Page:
China on Thursday vowed joint efforts with the United States to push for "substantial progress" out of the newly-upgraded Strategic and Economic Dialogue.
Chinese President Hu Jintao and U.S. President Barack Obama decided on Wednesday to establish the mechanism of "China-U.S. Strategic and Economic Dialogue" during their meeting ahead of the London G20 summit.
Foreign Ministry spokesman Qin Gang said the decision to upgrade the dialogues to cabinet level meant a new historic start for China-U.S. relations, and reflected the growing importance of bilateral cooperation.
U.S. Secretary of State Hillary Clinton and Chinese State Councilor Dai Bingguo will chair the 'Strategic Track' and U.S. Secretary of the Treasury Timothy Geithner and Chinese Vice Premier Wang Qishan will chair the 'Economic Track' of the dialogue, each as special representatives of their respective presidents.
The new China-U.S. Strategic and Economic Dialogue mechanism was upgraded from former Strategic Dialogue and biennial Strategic Economic Dialogue (SED), which were initiated by the two heads of state in 2005 and 2006, respectively.
The Strategic Dialogue, co-chaired by a Chinese state councilor and a U.S. deputy Secretary of State, focused on political and strategic issues in the development of bilateral ties. The SED, co-chaired by a Chinese Vice Premier and U.S. Treasury Secretary, concentrated on economic and financial topics including energy, environmental protection, intellectual property rights and service.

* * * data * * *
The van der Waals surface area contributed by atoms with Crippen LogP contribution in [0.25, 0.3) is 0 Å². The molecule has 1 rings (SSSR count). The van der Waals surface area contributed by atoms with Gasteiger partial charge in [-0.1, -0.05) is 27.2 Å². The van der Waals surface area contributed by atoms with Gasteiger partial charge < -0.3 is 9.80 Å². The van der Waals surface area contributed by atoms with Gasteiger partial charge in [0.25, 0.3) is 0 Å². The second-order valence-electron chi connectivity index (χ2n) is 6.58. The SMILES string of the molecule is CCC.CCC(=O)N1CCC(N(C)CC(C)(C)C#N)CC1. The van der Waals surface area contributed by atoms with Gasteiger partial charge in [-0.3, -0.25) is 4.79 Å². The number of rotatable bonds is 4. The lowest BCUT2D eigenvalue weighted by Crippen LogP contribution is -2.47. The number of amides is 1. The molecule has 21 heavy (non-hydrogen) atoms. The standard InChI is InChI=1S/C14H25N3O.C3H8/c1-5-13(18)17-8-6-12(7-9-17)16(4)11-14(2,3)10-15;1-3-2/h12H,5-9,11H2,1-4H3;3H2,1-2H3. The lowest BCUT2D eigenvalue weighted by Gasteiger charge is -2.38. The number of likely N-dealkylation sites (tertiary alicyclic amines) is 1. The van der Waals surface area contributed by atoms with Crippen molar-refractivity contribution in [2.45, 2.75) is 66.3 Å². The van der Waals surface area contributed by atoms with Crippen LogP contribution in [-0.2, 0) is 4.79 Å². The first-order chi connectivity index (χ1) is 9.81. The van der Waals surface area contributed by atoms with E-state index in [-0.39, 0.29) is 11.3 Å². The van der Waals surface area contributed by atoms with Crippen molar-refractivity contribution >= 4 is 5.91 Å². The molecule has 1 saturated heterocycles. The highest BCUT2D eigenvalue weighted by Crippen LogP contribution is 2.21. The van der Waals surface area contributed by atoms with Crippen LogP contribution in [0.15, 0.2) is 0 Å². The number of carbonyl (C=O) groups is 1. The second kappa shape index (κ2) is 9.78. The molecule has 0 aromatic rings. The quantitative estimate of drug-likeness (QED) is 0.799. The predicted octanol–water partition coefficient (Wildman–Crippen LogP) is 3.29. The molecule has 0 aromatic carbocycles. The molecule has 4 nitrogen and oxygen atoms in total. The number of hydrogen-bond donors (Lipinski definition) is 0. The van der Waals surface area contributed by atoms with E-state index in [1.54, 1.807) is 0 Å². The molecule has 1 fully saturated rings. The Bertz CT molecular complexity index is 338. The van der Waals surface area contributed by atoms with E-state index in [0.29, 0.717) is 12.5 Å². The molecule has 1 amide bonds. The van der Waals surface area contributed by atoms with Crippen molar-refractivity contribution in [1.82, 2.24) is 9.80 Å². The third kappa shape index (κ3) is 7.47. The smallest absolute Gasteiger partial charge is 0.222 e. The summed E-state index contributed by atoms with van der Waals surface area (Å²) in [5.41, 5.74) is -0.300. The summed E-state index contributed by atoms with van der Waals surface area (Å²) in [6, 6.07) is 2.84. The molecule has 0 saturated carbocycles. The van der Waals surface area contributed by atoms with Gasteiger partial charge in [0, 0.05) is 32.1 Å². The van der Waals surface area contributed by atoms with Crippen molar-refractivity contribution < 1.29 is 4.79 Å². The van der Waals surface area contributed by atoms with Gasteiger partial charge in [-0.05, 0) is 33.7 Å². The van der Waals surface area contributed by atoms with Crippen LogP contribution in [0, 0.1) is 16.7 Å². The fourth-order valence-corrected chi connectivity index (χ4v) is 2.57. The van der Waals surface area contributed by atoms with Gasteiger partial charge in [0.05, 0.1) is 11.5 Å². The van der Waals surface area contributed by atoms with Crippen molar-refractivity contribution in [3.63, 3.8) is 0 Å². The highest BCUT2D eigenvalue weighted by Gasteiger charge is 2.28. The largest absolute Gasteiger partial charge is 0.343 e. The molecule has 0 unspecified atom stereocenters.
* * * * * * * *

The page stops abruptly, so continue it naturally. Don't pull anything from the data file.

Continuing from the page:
"The former Strategic Dialogue and SED launched during President George W. Bush administration had paved way for the new mechanism," said Qin, adding the new Strategic and Economic Dialogue fully reflected the two countries' aspirations to build a positive, cooperative and comprehensive relationship in the 21st century.
China and the United States will resume military exchanges that were suspended last November.
Qin also said yesterday that Hu and Obama reached the agreement at their first meeting on Wednesday, one day before the G20 summit in London.
The White House said in a statement on Wednesday: "Both sides share a commitment to military-to-military relations and will work for their continued improvement and development."
A researcher lauded the move.
"In the long term, repairing and developing military ties between China and the United States are in the interests of both," Zhang Tuosheng, with the China Foundation for International and Strategic Studies, told China Daily.
China called off military exchanges late last year over the planned US sale of weapons to China's Taiwan province.
The two countries held military defense policy talks in Beijing in February, in what analysts said was a prelude to a resumption of military exchanges.
(Xinhua News Agency, China Daily April 3, 2009)